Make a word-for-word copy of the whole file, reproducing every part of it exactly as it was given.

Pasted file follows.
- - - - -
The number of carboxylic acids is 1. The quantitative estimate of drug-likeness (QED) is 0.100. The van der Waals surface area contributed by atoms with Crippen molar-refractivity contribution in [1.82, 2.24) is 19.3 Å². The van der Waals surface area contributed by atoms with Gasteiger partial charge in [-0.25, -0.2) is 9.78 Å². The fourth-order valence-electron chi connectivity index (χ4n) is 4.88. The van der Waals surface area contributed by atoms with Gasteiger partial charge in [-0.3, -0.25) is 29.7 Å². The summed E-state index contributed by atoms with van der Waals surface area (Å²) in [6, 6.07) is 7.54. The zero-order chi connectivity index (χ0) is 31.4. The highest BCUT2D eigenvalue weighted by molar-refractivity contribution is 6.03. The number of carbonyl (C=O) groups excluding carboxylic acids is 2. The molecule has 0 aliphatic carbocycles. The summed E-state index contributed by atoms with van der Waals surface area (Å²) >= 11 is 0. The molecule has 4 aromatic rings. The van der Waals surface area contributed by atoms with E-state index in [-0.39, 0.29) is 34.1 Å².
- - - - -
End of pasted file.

The number of carboxylic acids is 1. The quantitative estimate of drug-likeness (QED) is 0.100. The van der Waals surface area contributed by atoms with Crippen molar-refractivity contribution in [1.82, 2.24) is 19.3 Å². The van der Waals surface area contributed by atoms with Gasteiger partial charge in [-0.25, -0.2) is 9.78 Å². The fourth-order valence-electron chi connectivity index (χ4n) is 4.88. The van der Waals surface area contributed by atoms with Gasteiger partial charge in [-0.3, -0.25) is 29.7 Å². The summed E-state index contributed by atoms with van der Waals surface area (Å²) in [6, 6.07) is 7.54. The zero-order chi connectivity index (χ0) is 31.4. The highest BCUT2D eigenvalue weighted by molar-refractivity contribution is 6.03. The number of carbonyl (C=O) groups excluding carboxylic acids is 2. The molecule has 0 aliphatic carbocycles. The summed E-state index contributed by atoms with van der Waals surface area (Å²) >= 11 is 0. The molecule has 4 aromatic rings. The van der Waals surface area contributed by atoms with E-state index in [-0.39, 0.29) is 34.1 Å².